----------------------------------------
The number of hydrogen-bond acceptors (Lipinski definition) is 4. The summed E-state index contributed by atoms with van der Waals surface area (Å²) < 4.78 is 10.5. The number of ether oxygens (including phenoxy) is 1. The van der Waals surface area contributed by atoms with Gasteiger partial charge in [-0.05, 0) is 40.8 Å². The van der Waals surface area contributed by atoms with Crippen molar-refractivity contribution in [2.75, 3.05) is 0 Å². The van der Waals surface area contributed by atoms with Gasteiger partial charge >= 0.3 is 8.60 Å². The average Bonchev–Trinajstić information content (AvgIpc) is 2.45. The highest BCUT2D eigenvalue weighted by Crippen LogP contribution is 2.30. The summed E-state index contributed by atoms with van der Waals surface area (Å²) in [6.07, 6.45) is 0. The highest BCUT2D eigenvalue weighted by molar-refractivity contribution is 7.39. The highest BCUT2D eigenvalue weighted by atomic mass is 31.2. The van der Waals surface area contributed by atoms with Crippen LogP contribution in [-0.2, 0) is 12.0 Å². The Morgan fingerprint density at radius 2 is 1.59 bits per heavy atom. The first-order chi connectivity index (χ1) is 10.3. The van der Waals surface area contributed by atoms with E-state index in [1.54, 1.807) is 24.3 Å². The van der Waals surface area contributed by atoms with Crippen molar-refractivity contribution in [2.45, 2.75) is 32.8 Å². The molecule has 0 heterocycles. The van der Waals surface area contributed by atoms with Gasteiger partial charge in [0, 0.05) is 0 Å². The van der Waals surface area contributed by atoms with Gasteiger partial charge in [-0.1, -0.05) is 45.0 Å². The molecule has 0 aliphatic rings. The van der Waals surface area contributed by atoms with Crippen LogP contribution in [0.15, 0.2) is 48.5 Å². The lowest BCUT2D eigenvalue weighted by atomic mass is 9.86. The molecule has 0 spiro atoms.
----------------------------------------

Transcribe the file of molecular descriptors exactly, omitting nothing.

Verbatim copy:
The number of hydrogen-bond acceptors (Lipinski definition) is 4. The summed E-state index contributed by atoms with van der Waals surface area (Å²) < 4.78 is 10.5. The number of ether oxygens (including phenoxy) is 1. The van der Waals surface area contributed by atoms with Gasteiger partial charge in [-0.05, 0) is 40.8 Å². The van der Waals surface area contributed by atoms with Crippen molar-refractivity contribution in [2.75, 3.05) is 0 Å². The van der Waals surface area contributed by atoms with Gasteiger partial charge >= 0.3 is 8.60 Å². The average Bonchev–Trinajstić information content (AvgIpc) is 2.45. The highest BCUT2D eigenvalue weighted by Crippen LogP contribution is 2.30. The summed E-state index contributed by atoms with van der Waals surface area (Å²) in [6.07, 6.45) is 0. The highest BCUT2D eigenvalue weighted by molar-refractivity contribution is 7.39. The highest BCUT2D eigenvalue weighted by atomic mass is 31.2. The van der Waals surface area contributed by atoms with Crippen LogP contribution in [-0.2, 0) is 12.0 Å². The Morgan fingerprint density at radius 2 is 1.59 bits per heavy atom. The first-order chi connectivity index (χ1) is 10.3. The van der Waals surface area contributed by atoms with E-state index in [1.54, 1.807) is 24.3 Å². The van der Waals surface area contributed by atoms with Crippen molar-refractivity contribution in [2.45, 2.75) is 32.8 Å². The molecule has 0 heterocycles. The van der Waals surface area contributed by atoms with Gasteiger partial charge in [0, 0.05) is 0 Å². The van der Waals surface area contributed by atoms with Gasteiger partial charge in [-0.1, -0.05) is 45.0 Å². The molecule has 0 aliphatic rings. The van der Waals surface area contributed by atoms with Crippen LogP contribution in [0.15, 0.2) is 48.5 Å². The lowest BCUT2D eigenvalue weighted by atomic mass is 9.86. The molecule has 0 spiro atoms.